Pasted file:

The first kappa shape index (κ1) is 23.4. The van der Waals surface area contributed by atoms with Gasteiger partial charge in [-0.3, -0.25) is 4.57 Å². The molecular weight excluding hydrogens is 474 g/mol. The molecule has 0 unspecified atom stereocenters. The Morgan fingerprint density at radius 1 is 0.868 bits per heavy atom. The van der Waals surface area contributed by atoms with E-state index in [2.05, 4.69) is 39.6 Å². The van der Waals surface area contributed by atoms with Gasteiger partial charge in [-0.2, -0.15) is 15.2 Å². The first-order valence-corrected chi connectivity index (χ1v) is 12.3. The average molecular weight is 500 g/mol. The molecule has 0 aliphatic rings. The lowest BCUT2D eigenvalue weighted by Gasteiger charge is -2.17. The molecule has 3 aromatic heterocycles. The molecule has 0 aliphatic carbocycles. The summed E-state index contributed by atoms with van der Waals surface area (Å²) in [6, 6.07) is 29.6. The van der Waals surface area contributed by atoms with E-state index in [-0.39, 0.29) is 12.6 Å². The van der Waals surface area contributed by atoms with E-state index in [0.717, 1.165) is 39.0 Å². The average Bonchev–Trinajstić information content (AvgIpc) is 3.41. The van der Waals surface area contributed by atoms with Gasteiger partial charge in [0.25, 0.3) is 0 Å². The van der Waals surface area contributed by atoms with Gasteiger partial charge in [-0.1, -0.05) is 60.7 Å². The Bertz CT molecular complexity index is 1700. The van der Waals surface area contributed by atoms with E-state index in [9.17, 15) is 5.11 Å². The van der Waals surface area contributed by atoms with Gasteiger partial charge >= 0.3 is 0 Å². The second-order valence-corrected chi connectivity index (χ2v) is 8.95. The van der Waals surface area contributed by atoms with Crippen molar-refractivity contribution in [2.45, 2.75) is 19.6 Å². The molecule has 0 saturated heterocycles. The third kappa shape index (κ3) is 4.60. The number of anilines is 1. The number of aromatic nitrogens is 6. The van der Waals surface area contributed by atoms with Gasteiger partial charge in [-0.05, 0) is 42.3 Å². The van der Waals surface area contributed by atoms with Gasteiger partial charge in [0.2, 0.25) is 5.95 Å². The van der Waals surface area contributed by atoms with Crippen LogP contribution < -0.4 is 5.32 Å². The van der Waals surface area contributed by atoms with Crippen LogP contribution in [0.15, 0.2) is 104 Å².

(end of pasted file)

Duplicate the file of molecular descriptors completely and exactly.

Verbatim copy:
The first kappa shape index (κ1) is 23.4. The van der Waals surface area contributed by atoms with Gasteiger partial charge in [-0.3, -0.25) is 4.57 Å². The molecular weight excluding hydrogens is 474 g/mol. The molecule has 0 unspecified atom stereocenters. The Morgan fingerprint density at radius 1 is 0.868 bits per heavy atom. The van der Waals surface area contributed by atoms with E-state index in [2.05, 4.69) is 39.6 Å². The van der Waals surface area contributed by atoms with Gasteiger partial charge in [-0.2, -0.15) is 15.2 Å². The first-order valence-corrected chi connectivity index (χ1v) is 12.3. The average molecular weight is 500 g/mol. The molecule has 0 aliphatic rings. The lowest BCUT2D eigenvalue weighted by Gasteiger charge is -2.17. The molecule has 3 aromatic heterocycles. The molecule has 0 aliphatic carbocycles. The summed E-state index contributed by atoms with van der Waals surface area (Å²) in [6, 6.07) is 29.6. The van der Waals surface area contributed by atoms with E-state index in [-0.39, 0.29) is 12.6 Å². The van der Waals surface area contributed by atoms with E-state index in [0.717, 1.165) is 39.0 Å². The average Bonchev–Trinajstić information content (AvgIpc) is 3.41. The van der Waals surface area contributed by atoms with Gasteiger partial charge in [0.25, 0.3) is 0 Å². The van der Waals surface area contributed by atoms with Gasteiger partial charge in [-0.1, -0.05) is 60.7 Å². The Bertz CT molecular complexity index is 1700. The van der Waals surface area contributed by atoms with E-state index in [9.17, 15) is 5.11 Å². The van der Waals surface area contributed by atoms with Gasteiger partial charge >= 0.3 is 0 Å². The second-order valence-corrected chi connectivity index (χ2v) is 8.95. The van der Waals surface area contributed by atoms with Crippen molar-refractivity contribution in [2.45, 2.75) is 19.6 Å². The molecule has 0 saturated heterocycles. The third kappa shape index (κ3) is 4.60. The number of anilines is 1. The number of aromatic nitrogens is 6. The van der Waals surface area contributed by atoms with Gasteiger partial charge in [-0.05, 0) is 42.3 Å². The van der Waals surface area contributed by atoms with Gasteiger partial charge in [0.2, 0.25) is 5.95 Å². The van der Waals surface area contributed by atoms with Crippen LogP contribution < -0.4 is 5.32 Å². The van der Waals surface area contributed by atoms with Crippen LogP contribution in [0.15, 0.2) is 104 Å².